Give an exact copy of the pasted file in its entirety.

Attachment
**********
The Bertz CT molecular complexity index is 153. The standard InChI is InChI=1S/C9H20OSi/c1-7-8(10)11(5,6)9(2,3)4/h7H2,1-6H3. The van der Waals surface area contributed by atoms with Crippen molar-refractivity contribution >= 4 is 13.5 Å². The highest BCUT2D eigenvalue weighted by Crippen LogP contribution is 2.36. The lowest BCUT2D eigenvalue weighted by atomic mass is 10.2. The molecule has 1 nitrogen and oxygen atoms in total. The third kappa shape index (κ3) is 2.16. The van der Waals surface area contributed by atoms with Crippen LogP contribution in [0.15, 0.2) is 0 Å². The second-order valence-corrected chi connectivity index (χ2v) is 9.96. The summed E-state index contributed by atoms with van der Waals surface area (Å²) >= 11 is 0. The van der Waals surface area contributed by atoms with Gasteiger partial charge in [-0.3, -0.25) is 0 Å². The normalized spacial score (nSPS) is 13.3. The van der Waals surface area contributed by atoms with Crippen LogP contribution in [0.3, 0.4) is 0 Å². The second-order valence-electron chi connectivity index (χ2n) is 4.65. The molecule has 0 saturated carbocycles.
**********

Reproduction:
The Bertz CT molecular complexity index is 153. The standard InChI is InChI=1S/C9H20OSi/c1-7-8(10)11(5,6)9(2,3)4/h7H2,1-6H3. The van der Waals surface area contributed by atoms with Crippen molar-refractivity contribution >= 4 is 13.5 Å². The highest BCUT2D eigenvalue weighted by Crippen LogP contribution is 2.36. The lowest BCUT2D eigenvalue weighted by atomic mass is 10.2. The molecule has 1 nitrogen and oxygen atoms in total. The third kappa shape index (κ3) is 2.16. The van der Waals surface area contributed by atoms with Crippen LogP contribution in [0.15, 0.2) is 0 Å². The second-order valence-corrected chi connectivity index (χ2v) is 9.96. The summed E-state index contributed by atoms with van der Waals surface area (Å²) >= 11 is 0. The van der Waals surface area contributed by atoms with Gasteiger partial charge in [-0.3, -0.25) is 0 Å². The normalized spacial score (nSPS) is 13.3. The van der Waals surface area contributed by atoms with Crippen LogP contribution in [0.3, 0.4) is 0 Å². The second-order valence-electron chi connectivity index (χ2n) is 4.65. The molecule has 0 saturated carbocycles.